NEW DELHI: Ocular evidence is considered the best evidence unless there are reasons to doubt it, the Supreme Court said on Monday while restoring the life imprisonment awarded to four persons convicted for murder.
A bench of Justices Navin Sinha and R Subhash Reddy said it is only in a case where there is a gross contradiction between medical evidence and oral evidence, the ocular evidence may be disbelieved.
“Ocular evidence is considered the best evidence unless there are reasons to doubt it. It is only in a case where there is a gross contradiction between medical evidence and oral evidence, and the medical evidence makes the ocular testimony improbable and rules out all possibility of ocular evidence being true, the ocular evidence may be disbelieved.,”
The bench said The observations came while delivering a judgment on an appeal against a Gujarat High Court order of acquittal, reversing the conviction of four persons under Sections 302 (murder), 34 (common intention), 120B (criminal conspiracy) of the Indian Penal Code (IPC) sentencing them to life imprisonment and fifteen days imprisonment under Section 135(1) of the Bombay Police Act.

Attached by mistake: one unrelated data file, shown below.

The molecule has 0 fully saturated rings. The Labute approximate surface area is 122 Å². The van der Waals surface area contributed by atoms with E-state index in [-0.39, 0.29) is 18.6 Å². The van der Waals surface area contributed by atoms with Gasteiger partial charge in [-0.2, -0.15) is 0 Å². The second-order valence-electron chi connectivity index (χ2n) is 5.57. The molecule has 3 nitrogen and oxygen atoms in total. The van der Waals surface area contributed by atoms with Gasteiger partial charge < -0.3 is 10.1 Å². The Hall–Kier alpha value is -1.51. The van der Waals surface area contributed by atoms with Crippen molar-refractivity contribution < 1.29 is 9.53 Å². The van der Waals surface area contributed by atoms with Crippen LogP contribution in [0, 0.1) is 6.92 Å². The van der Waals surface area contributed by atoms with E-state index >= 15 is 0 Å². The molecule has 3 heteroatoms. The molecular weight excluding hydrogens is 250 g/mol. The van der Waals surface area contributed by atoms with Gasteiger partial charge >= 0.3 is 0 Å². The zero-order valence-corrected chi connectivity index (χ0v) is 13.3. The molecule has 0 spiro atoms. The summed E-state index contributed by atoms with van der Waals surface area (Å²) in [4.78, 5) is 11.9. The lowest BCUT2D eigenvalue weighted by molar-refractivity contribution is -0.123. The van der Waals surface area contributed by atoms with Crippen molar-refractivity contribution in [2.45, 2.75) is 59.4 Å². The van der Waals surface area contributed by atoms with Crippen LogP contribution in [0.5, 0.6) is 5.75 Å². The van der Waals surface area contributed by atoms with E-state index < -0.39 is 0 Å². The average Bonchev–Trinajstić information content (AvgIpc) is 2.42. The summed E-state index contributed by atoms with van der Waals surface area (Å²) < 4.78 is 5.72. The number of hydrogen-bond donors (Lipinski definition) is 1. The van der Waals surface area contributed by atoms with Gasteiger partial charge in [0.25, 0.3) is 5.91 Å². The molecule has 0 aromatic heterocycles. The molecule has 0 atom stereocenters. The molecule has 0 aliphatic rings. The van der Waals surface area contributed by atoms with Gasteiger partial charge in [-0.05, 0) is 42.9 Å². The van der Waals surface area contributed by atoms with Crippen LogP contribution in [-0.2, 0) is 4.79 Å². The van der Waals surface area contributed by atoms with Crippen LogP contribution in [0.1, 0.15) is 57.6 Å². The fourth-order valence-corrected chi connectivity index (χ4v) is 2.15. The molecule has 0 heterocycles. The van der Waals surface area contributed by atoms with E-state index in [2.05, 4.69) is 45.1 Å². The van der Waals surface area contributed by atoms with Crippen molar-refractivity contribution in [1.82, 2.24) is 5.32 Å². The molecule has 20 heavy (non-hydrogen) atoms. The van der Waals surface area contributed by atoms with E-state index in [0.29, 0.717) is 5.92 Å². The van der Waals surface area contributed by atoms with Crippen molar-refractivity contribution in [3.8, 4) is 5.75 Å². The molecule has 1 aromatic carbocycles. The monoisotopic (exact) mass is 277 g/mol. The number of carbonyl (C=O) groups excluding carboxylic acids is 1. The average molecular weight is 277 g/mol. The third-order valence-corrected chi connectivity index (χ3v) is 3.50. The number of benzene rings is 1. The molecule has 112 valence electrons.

The deceased was assaulted in October 2003 while he was returning on a motorcycle along with a preseuction witness who was the pillion rider.
The convict assaulted the victim with an iron pipe, steel rod, and stick, causing three stab wounds and nine incised wounds.
The acquittal was based on the reasoning that the evidence of the eyewitnesses of second prosecution witness and tenth prosecution witness, is inconsistent with the medical evidence, regarding the nature of injuries visàvis the weapons of offense.
The apex court said there was no time for the witness to consider and ponder for naming the accused except to state the truth.
The criminal jurisprudence developed in this country recognises that the eye sight capacity of those who live in rural areas is far better than compared to the town folks, the apex court said.
“Identification at night between known persons is acknowledged to be possible by voice, silhouette, shadow, and gait also. Therefore, we do not find much substance in the submission of the respondents that identification was not possible in the night to give them the benefit of doubt.